With much discussion at the moment around how the sixth episode of Netflix’s The Haunting Of Hill House was shot in just five long takes, let’s revisit an episode of Psychoville which accomplished a similar feat back in 2009.
Post-The League Of Gentlemen and pre-Inside No. 9, Reece Shearsmith and Steve Pemberton co-wrote and co-starred in Psychoville, which ran for two series on BBC2. In its first series, the dark comedy followed five different sets of characters, including a bad-tempered children’s entertainer with a hook for a hand and a delusional midwife who believes her demonstration doll is a real baby – all connected by a mysterious letter they receive claiming ‘I know what you did’.
Following three episodes that featured all five sets of characters, episode 4 broke convention by focusing entirely on serial killer obsessed man-child David Sowerbutts and his overprotective mother Maureen.
Some context for the episode in question: In episode 1, David has got himself a new job and tells his mum that he is a waiter. What he neglects to tell her is that he’s actually playing the role of a waiter at a murder mystery evening. He is swiftly fired on his first day for staging an overly graphic crime scene, so returns home distressed and covered in (fake) blood, informing his mum that he “did a bad murder”. Maureen takes this to mean that her son has committed a real murder, and the pair embark on a killing spree to eliminate all of the ‘witnesses’ i.e. other members of the murder mystery troupe. Episodes 2 and 3 see them claim two victims, and episode 4 opens with them dispatching of a third, Martin Pike, in his London flat.
After initially writing six episodes for the first series of Psychoville, Shearsmith and Pemberton were told that if they wrote a seventh and made it as minimal as possible, with just one location and a limited cast, they would receive additional budget which could then be spread across the other six. If you saw the recent live Halloween episode of Inside No. 9, you’ll know that Shearsmith and Pemberton are not averse to setting themselves a challenge, so in addition to making the episode confined to just one location, they decided that it should also be shot in just two long takes.
The first take runs for around 20 minutes and the second for around 10 minutes – the main reason for this being that the hydraulics of the camera dolly would run out after 20 minutes and need to be pumped up again. If this limitation hadn’t existed, who knows… they may have even tried to shoot it all in one!
In a reference to Alfred Hitchcock’s Rope, which was also shot as a series of long takes, the episode begins with David and Maureen strangling their victim (while the score from Hitchcock’s Psycho plays on the radio) before hiding the body in a wooden chest. Then, while they are tidying up and making themselves some tea, there’s a knock at the door. With the unexpected arrival of Chief Inspector Griffin, played by The League Of Gentlemen’s Mark Gatiss, David is forced to pose as the man he’s just murdered and answer some awkward questions.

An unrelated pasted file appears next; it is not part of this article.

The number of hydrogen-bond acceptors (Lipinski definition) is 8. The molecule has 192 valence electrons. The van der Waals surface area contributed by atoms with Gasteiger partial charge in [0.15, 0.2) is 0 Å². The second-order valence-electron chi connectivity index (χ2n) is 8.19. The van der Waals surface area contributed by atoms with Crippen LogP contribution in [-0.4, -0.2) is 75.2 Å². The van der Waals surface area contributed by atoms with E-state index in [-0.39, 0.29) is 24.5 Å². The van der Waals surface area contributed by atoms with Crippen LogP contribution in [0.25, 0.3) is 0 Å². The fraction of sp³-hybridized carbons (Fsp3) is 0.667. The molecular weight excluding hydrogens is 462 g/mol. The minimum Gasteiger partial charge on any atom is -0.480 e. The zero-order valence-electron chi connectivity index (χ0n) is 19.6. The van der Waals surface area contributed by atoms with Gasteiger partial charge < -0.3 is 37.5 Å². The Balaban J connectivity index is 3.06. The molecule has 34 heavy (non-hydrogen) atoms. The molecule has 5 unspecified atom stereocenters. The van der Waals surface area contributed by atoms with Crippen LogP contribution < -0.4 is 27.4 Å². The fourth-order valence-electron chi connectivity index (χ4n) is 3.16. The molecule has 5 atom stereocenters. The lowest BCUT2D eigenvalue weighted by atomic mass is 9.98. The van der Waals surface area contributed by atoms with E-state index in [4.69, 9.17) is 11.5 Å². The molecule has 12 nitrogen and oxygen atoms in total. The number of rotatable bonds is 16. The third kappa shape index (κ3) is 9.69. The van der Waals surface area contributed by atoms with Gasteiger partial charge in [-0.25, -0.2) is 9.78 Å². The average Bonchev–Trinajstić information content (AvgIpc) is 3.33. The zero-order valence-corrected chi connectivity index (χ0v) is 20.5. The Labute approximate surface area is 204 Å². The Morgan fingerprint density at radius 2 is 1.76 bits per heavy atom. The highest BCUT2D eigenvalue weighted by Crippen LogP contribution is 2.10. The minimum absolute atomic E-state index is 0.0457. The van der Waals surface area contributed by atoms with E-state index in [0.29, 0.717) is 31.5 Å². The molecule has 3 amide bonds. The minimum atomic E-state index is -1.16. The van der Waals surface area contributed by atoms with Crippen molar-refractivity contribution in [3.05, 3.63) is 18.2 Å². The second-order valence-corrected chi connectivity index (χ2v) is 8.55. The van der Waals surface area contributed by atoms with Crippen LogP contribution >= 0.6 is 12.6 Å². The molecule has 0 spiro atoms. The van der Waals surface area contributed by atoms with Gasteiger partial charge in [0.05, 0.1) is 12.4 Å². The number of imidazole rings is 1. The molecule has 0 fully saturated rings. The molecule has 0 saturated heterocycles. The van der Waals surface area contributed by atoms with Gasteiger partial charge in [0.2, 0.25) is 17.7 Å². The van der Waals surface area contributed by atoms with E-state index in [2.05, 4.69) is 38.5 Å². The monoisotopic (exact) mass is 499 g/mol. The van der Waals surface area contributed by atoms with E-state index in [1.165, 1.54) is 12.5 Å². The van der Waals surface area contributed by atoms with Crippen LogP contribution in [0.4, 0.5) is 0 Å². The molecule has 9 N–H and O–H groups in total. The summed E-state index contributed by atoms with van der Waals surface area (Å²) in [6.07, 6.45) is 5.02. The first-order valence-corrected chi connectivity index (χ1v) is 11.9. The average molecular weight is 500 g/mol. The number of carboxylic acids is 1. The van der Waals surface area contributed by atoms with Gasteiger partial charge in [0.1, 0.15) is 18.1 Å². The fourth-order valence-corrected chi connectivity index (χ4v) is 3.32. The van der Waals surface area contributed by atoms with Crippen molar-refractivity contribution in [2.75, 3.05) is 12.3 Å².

This was actually the first episode of Psychoville to be filmed, and they only had two days in the schedule to get it right. Making matters even more difficult was the fact that, due to filming of BBC4’s Crooked House, the only rehearsal time they had with Gatiss consisted of a few hours in Windsor (where Crooked House was being filmed) two days before the shoot and then one full day on set. They needed to be word-perfect with their lines and precise with their blocking, as any mistake meant they had to start all over again. In one particular take, they made it all the way to the end before Gatiss stumbled on his final line.
Among the DVD/Blu-ray extras for Psychoville series 1, you can watch the second part of the episode from alternative angles, allowing you to see everything that’s going on behind the scenes. For example, it gives a full view of crew members continuously moving furniture to make way for the camera dolly, as well as Gatiss sliding along the floor in order to pop up behind the sofa.
It’s also worth highlighting that this isn’t just a technically impressive episode, but also an entertaining one. There’s a memorable exchange involving a knife and a plate of hobnobs, a mix-up between vendetta and Vienetta, and a moment ensuring you’ll never hear Black Lace’s Superman the same way again. Although it wasn’t intended to be a standalone episode, it works pretty well as one (rather like an instalment of Inside No. 9), and for viewers watching the whole series it provides some interesting backstory for two of Psychoville’s most compelling characters. You should definitely watch it if you haven’t already – there are some big twists and turns that we deliberately haven’t spoiled for you here…